Startup venture vs lifestyle business

It’s important to differentiate between a lifestyle business and a startup venture. A lifestyle business is a small business with a slow, gradual growth plan. The business’ purpose is to provide ongoing income for its founders. 

Lifestyle businesses make an important contribution to employment and to the economy – but a restaurant in one town, a chain of hairdressers, or even a franchise (e.g. running a McDonald’s restaurant) is not a startup.

In contrast, a startup venture is a high-growth, fast-paced business. Rather than providing a source of employment income, a startup is a growth-based project: entrepreneurs create startups with the intention of growing the venture as quickly as possible. The expectation is to sell (exit) the business or to go public within a specified number of years (generally five to 10). The entrepreneur aims for a substantial profit and is aware of the high-risk nature of the venture.



One of the most significant differences between a lifestyle business and a startup venture is its method of funding. 

While most businesses require some form of funding, lifestyle businesses are generally funded with personal funds, small business loans, and loans from friends and family. 

A startup venture may begin in the same way, but with the expectation of gaining outside capital from strategic investors. These investments come at various stages throughout the life of the startup, funding the venture’s various stages of growth.



Startups are expected to grow quickly. Achieving growth rates of 5% to 7% per week is good. 10% per week is exceptional. 

As a rule of thumb, a startup on the unicorn track will have growth rates in its first 4-years of:

Year 1 – triple (300%+) 

Year 2 – triple

Year 3 – double (200%+)

Year 4 – double




Whereas a lifestyle business aims to achieve profitability as soon as possible, typically within 12 to 24 months, a startup venture generally does not become profitable for several years.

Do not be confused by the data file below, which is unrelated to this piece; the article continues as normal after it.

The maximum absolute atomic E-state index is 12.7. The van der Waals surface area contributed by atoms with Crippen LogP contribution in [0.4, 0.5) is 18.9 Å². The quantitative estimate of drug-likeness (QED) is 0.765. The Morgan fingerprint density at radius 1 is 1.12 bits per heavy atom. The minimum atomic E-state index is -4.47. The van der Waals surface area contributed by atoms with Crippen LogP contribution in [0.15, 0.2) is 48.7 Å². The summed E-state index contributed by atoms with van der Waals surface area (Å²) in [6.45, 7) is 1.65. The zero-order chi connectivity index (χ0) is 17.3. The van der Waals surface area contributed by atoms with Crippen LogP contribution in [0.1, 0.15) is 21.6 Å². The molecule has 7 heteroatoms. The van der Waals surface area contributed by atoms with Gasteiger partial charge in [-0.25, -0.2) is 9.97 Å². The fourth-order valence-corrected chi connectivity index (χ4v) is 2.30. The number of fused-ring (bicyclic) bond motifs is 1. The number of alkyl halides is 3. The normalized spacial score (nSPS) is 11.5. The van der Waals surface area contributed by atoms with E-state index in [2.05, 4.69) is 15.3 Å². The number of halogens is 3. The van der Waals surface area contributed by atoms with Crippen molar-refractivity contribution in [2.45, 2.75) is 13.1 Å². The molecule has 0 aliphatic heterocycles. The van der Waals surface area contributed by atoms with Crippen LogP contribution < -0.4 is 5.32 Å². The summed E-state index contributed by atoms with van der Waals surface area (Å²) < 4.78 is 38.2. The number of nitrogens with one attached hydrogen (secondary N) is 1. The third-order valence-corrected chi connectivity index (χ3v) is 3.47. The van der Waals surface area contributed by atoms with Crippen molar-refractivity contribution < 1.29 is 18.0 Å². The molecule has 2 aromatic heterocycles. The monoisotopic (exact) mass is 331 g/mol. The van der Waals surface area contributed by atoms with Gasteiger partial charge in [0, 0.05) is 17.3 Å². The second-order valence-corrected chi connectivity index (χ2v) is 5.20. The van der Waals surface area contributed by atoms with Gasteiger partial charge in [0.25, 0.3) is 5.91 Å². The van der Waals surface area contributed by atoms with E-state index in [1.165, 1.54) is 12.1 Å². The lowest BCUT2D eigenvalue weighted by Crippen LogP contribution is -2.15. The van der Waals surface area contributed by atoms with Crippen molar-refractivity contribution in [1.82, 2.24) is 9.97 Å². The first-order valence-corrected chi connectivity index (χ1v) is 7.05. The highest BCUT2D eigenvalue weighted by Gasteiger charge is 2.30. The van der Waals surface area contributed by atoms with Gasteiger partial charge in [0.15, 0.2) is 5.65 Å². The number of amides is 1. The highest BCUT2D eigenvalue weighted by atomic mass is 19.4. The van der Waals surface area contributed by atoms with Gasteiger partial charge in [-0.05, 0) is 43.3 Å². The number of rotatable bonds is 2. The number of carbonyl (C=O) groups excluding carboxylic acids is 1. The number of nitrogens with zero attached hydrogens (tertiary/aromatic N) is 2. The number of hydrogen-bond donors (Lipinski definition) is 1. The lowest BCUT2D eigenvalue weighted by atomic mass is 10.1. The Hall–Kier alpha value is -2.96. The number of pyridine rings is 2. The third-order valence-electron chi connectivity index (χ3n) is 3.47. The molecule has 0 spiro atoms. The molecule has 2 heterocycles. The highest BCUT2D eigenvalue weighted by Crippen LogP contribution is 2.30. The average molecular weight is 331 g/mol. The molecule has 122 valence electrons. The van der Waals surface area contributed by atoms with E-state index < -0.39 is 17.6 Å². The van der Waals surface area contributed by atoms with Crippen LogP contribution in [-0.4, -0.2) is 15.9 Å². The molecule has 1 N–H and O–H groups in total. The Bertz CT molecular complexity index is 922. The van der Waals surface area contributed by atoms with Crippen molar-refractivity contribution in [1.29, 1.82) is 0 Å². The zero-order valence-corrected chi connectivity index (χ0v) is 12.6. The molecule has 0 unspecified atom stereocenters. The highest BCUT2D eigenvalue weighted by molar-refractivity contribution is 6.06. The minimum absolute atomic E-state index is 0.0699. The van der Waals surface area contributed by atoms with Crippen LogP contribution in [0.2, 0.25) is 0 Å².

The startup entrepreneur is charged with spending the business’ revenue on growth, rather than generating profitability for the business owners or investors. The hope is to receive a return on investment of more than 100x at such time as the venture is sold or goes public (IPO).

How to find Angel investors for your startup

Many startups face the challenge of finding the funding to bring a product or service to market. Though some may still have to bootstrap, securing financing has fortunately become easier to secure.

Startups can now crowdfund, join a startup incubator or accelerator, or approach angel investors or venture capital firms, among many other options.

Here we explain how to find angel investors for your startup.


What is an angel investor?

Angel investors are high-net-worth individuals who invest in the early stage of a startup, usually in the pre-seed or seed stage.

In exchange, the angel investor receives equity or convertible debt, which can be changed into equity at a later date.


About angels

An angel investor is typically a wealthy individual who funds a startup for a stake in the company’s ownership. Angel investors are a good option when a startup doesn’t qualify for bank financing, or is too small for a venture capitalist (VC) to invest in.

As opposed to venture capitalists who demand fast high-revenue growth rates, angel investors are more concerned with the passion and commitment of the founder or co-founders, and the market opportunity they’ve identified.

Angels have a more hands-on approach and invest where they can play a part. Therefore, do your research to identify an angel investor who would be a suitable fit for your startup. Consider their money, personality, experience, and network.


Where do angel investors get their money?

The average angel investor is usually someone who has sold their own startup and wants to invest in others. Alternatively, they may be successful individuals who have made money from their careers and want to get into startups. Lastly, wealthy families may invest through their family offices. 


Do you need an angel investor?

At the beginning of your startup, you will most probably use your own money. Later, you may borrow from friends and family – but in due time, you will need more money in order to grow. At this point, you might need an angel investor.


When to bring an angel investor aboard